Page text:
How students are playing a key role in the new wave of protests in Spain
By Acontracorrent, a student organisation from the Valencia region.
Saturday 25 February ended with a massive rally of historic proportions in the city of Valencia; a cycle of protests and social responses in recent weeks to a policy of cuts that seems at last to have touched a chord with thousands and thousands of citizens in this community, which many experts define as the Greece of Spain.
More than 350,000 people took to the streets of the three capitals of province. Of these, more than 200,000 did so in the capital Valencia.
This peaceful conquest of the street by the students in the past two weeks appears to have acted as a catalyst for a much more widespread response. Igniting the spark with exemplary civic behaviour – there was hardly any damage to public property in days and days of demonstrations – Valencia’s youth has drawn in the rest of society by their actions and demands in defence of the public sector, its response to cuts, and its demands to respect social rights.
The students of universities and institutes in Valencia feel like the real victims of the crisis, global and state and local. We have had little ability to influence decisions about the worst political and economic management throughout the country. Valencian youth have experienced an endless fall in the quality of education. This has not only lead to us to sink to last place in the country. We have seen the deterioration ininfrastructure and other means – expressed most graphically in the classrooms where students are covered with blankets [because of a lack of heating]. All areas of the system are affected, from the suspension of practical classes in vocational modules to the inability, due to lack of finances, to buy the necessary equipment.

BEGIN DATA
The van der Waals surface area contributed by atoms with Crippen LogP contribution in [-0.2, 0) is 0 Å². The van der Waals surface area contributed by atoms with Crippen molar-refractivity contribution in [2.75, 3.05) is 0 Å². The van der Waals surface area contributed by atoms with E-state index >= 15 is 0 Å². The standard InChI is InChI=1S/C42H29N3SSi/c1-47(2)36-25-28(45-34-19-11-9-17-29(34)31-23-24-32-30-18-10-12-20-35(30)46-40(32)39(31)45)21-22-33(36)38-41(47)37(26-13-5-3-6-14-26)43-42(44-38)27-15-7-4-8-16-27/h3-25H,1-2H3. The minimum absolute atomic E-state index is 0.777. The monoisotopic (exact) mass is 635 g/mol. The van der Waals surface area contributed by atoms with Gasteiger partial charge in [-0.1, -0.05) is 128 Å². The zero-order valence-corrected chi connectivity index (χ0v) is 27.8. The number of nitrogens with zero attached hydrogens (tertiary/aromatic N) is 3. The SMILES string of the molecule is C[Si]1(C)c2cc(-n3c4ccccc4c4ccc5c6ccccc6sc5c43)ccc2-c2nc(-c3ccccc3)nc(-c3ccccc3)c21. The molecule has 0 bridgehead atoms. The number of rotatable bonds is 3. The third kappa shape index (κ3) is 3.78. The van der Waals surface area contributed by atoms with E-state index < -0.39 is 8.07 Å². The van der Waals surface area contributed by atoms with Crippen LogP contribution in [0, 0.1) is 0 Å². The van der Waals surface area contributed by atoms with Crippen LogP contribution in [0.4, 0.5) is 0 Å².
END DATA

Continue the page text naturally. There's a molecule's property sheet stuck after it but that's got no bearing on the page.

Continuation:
It is our direct experience, our daily experience, which has brought us into the street and made us very quickly adopt very strong demands, and a level of democracy and rights that goes far beyond the right to vote that many many of us have not been able to exercise. Supported by a skillful use of new tools of virtual communication, we overwhelmed the system’s capacity to respond, revealing one of the worst police responses seen in many years.
And what we have been living in Valencia in recent days has been, above all, a student spring. A spontaneous mobilization of thousands of young people outside the traditional circuits of organized popular response to the policies of social and economic cutbacks that often accompany new right-wing governments. Inserted in the traditional cycle of action-reaction typical of these phases, Valencia already saw, in January, two large demonstrations in defense of public services, key targets of the People’s Party.
The collective unrest had increased because of the outrage at the refusal by the former head of the regional government to accept responsibility for the bankruptcy of Valencia, but also the introduction of the labour reforms.
But still everything seemed to be normal. The Government made cuts and the Left responded in the streets, bringing with them many outraged at Valencia’s increasingly precarious social reality.
It was then that 30 [12 to 17 year old] students from the IES Lluis Vives school decided to sit down in Xativa street and say enough!